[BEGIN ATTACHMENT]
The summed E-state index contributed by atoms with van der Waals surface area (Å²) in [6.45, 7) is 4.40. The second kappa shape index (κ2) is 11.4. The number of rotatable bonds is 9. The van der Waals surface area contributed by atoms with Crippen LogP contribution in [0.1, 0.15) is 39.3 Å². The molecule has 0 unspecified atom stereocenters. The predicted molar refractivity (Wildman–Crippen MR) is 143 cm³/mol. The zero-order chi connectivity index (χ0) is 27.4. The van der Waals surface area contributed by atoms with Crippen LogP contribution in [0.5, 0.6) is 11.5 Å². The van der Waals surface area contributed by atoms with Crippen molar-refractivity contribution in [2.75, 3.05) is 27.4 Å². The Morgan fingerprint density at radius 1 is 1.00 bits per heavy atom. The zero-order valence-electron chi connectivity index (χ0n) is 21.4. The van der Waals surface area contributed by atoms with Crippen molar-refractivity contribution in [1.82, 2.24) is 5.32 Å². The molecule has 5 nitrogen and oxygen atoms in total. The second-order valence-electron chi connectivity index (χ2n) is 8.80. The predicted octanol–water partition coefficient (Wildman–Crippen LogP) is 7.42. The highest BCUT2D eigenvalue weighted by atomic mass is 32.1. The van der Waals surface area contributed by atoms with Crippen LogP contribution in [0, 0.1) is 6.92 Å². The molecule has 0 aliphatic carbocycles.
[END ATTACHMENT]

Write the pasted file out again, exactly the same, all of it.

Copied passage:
The summed E-state index contributed by atoms with van der Waals surface area (Å²) in [6.45, 7) is 4.40. The second kappa shape index (κ2) is 11.4. The number of rotatable bonds is 9. The van der Waals surface area contributed by atoms with Crippen LogP contribution in [0.1, 0.15) is 39.3 Å². The molecule has 0 unspecified atom stereocenters. The predicted molar refractivity (Wildman–Crippen MR) is 143 cm³/mol. The zero-order chi connectivity index (χ0) is 27.4. The van der Waals surface area contributed by atoms with Crippen LogP contribution in [0.5, 0.6) is 11.5 Å². The van der Waals surface area contributed by atoms with Crippen molar-refractivity contribution in [2.75, 3.05) is 27.4 Å². The Morgan fingerprint density at radius 1 is 1.00 bits per heavy atom. The zero-order valence-electron chi connectivity index (χ0n) is 21.4. The van der Waals surface area contributed by atoms with Crippen molar-refractivity contribution in [1.82, 2.24) is 5.32 Å². The molecule has 5 nitrogen and oxygen atoms in total. The second-order valence-electron chi connectivity index (χ2n) is 8.80. The predicted octanol–water partition coefficient (Wildman–Crippen LogP) is 7.42. The highest BCUT2D eigenvalue weighted by atomic mass is 32.1. The van der Waals surface area contributed by atoms with Crippen LogP contribution in [0, 0.1) is 6.92 Å². The molecule has 0 aliphatic carbocycles.